World Ovarian Cancer Day - Q&A with Dr Meshach Asare-Werehene

We spoke with Dr Meshach Asare-Werehene, Editorial Board member for Journal of Ovarian Research, on his work in tackling ovarian cancer to raise awareness of World Ovarian Cancer Day which takes place on May 8th each year.
World Ovarian Cancer Day - Q&A with Dr Meshach Asare-Werehene

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Dr Asare-Werehene is a clinical biochemistry fellow at the University of Toronto and an editorial board member for Journal of Ovarian Research. He is an expert in gynaecological cancer diagnosis and therapeutics and cancer program lead at the Tsang Laboratory, Ottawa Hospital Research Institute (OHRI). He is an Amazon bestselling author of the book, “The ABCs of Cancer”.

Why did you decide to go into your field of research?

Growing up in Ghana, I never took no for an answer. When I was seven, I heard a conversation going on between my parents and one of our uncles, and I heard my uncle say that our auntie died of cancer because there was no treatment for her. I was like, “Why is there no treatment? Is it a money issue? Or did we have to transfer the drug from one clinic to the other?” My parents nearly punished me for interrupting a senior discussion; in Ghana you don’t interrupt high-level family conversation as a child. But my uncle calmed them down and said, “All the treatments weren’t working for your auntie, so there was nothing that could help her.”

I never knew that could happen. What my uncle said ignited my passion. Since then, I made a promise to myself that I was going to pursue this; I was going to help patients like that get better, and I was going to understand why some patients don’t respond to chemo. I later found out how lethal ovarian cancer is and decided to channel my passion along that path. That response to the harmless question I asked inspired and propelled me to pursue a career in the field of ovarian cancer research.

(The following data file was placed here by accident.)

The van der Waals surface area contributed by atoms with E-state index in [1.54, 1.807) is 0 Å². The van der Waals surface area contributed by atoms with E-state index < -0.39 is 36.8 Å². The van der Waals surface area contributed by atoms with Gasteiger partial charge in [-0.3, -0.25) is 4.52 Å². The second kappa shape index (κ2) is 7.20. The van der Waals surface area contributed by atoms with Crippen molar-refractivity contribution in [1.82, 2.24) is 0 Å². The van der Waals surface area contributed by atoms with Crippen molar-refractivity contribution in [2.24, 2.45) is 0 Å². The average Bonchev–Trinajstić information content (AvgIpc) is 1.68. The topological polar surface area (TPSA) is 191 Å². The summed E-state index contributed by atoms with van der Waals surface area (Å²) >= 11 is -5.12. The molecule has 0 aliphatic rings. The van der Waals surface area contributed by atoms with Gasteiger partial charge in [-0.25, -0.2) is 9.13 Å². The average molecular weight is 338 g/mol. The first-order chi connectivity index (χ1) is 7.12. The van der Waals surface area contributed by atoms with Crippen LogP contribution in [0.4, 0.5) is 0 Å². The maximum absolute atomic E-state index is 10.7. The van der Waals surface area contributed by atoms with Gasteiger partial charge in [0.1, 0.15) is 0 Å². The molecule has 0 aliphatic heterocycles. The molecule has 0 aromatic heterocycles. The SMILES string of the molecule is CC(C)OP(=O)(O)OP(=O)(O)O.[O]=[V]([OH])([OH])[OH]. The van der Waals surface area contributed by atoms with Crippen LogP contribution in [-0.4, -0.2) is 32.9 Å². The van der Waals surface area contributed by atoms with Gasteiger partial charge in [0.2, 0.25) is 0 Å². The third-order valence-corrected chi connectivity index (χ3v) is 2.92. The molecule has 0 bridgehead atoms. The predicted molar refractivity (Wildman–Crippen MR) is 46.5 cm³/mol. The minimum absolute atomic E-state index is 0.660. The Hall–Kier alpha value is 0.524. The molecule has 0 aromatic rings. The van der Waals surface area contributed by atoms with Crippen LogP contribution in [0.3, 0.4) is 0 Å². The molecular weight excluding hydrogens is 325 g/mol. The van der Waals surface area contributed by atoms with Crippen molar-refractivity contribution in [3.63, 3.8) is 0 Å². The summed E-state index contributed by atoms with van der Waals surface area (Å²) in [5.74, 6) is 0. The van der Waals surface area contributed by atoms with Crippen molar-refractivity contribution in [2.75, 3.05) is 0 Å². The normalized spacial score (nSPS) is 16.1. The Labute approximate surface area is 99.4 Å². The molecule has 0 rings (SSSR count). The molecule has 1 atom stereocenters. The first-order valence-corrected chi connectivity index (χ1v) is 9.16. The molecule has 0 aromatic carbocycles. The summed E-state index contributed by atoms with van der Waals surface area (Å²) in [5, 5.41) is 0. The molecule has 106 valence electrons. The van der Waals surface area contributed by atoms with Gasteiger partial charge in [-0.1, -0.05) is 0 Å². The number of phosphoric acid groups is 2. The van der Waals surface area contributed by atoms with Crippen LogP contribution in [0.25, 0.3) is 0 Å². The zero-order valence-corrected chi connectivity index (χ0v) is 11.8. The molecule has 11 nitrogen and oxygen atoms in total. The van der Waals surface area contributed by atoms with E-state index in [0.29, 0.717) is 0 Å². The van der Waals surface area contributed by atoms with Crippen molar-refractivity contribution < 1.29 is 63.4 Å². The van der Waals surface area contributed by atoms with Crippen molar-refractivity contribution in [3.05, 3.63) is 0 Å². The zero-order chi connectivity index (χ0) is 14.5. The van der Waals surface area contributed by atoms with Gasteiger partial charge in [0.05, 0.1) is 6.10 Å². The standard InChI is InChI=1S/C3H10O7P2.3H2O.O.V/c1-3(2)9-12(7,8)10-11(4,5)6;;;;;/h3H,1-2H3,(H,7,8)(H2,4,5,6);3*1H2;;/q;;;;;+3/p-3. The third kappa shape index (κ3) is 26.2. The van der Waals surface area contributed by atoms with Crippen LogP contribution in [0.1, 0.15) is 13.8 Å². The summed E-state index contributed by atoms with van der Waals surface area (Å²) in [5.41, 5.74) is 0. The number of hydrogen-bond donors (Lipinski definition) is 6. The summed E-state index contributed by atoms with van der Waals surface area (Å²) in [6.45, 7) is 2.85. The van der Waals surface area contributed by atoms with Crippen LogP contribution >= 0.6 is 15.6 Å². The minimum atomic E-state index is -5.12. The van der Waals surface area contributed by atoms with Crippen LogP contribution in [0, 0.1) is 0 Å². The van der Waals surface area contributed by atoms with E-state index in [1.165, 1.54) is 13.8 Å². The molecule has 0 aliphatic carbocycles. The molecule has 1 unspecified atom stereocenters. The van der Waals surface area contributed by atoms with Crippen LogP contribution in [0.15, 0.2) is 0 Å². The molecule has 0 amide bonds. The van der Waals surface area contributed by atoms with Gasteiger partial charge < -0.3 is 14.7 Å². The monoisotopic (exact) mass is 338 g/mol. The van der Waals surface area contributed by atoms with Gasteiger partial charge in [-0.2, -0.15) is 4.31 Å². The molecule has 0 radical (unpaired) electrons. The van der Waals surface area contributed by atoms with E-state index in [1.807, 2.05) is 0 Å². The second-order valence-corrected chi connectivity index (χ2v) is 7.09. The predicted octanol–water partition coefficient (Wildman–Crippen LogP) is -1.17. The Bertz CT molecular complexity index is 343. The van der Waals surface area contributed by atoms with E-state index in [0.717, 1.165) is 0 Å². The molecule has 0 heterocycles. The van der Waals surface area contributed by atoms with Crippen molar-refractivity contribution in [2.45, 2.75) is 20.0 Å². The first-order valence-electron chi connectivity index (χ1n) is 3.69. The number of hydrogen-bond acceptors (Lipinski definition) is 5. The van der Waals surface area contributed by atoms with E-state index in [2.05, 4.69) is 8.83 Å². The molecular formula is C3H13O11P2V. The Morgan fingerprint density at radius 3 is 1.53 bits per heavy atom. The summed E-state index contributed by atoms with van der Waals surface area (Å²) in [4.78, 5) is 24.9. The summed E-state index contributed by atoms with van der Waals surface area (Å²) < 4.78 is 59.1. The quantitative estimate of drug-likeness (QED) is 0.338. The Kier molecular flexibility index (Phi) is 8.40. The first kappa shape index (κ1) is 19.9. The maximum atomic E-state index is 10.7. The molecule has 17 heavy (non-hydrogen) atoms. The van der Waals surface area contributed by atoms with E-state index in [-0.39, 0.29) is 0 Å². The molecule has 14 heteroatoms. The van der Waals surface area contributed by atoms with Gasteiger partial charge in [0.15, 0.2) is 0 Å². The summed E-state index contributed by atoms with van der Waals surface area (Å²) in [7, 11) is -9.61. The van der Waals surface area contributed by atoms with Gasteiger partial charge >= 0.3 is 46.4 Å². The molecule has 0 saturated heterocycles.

How has research into ovarian cancer developed over the course of your career?

There has been tremendous progress in ovarian cancer research over the course of my career. Although the 5-year survival rate has not dramatically improved, we are seeing considerable efforts emerging in areas of diagnosis, therapeutics, and patient management. On the diagnostic front, we are seeing the emergence of novel biomarkers such as plasma gelsolin, miRNAs, extracellular vesicles, amongst others. In the area of therapeutics, there has been promising findings on immunotherapy, PARP inhibitors, targeted therapies, antibody-drug conjugates, anti-angiogenics, and oncolytic therapies. Over past decade, we have also seen the explosion of modern technologies such as microfluidic based models, organoid technologies, ex vivo ovarian cultures and many others that are helping to investigate the cellular and molecular mechanisms of ovarian cancer. These efforts and new dimensions have the potential of improving early detection, targeted and personalized treatment as well as the overall survival rate.

What research are you currently working on and what impact do you expect and hope it will have on the field?

Tumours that resist chemotherapy are a major challenge for treating ovarian cancer. For the past 30 years, the survival rate for ovarian cancer has not gotten that much better, compared to other cancers. It’s still around 45%, which means when a patient is diagnosed today, the probability of living to see the next five years is 45%, which is super low.  And this is mainly due to late diagnosis as well as the fact that most patients do not respond to the conventional treatments. I am currently investigating whether nano-sized particles in the blood called extracellular vesicles can be used to detect early-stage ovarian cancer and predict resistance to chemotherapy. Also, I am investigating the immuno-suppressive role of plasma gelsolin in chemoresistant ovarian cancer. We have demonstrated that chemo-resistant ovarian cancer cells produce large amounts of plasma gelsolin, which prevents cancer-killing immune cells from doing their job. If we can block this protein, chemotherapy may work better for ovarian cancer and immune cells can function at their optimum best. It’s like taking the immune cells to the gym to make them stronger. This research could lead to the development of individualized treatment strategies with fewer side-effects.

What are your hopes for progress in the future?

I have high hopes for the field of ovarian cancer research. I believe strongly, the efforts being made today will transform tomorrow’s diagnosis and treatment to improve the overall survival of ovarian cancer patients. Using inter-disciplinary approaches to tackle ovarian cancer will be an effective means of fighting ovarian cancer holistically. This will be made possible by investing in the next generation of scientists as well as providing sufficient funds for research and development.

For more research on ovarian cancer, check out our article highlights campaign in Journal of Ovarian Research.

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Cancer Biology
Life Sciences > Biological Sciences > Cancer Biology
Life Sciences > Health Sciences > Clinical Medicine > Diseases > Cancers
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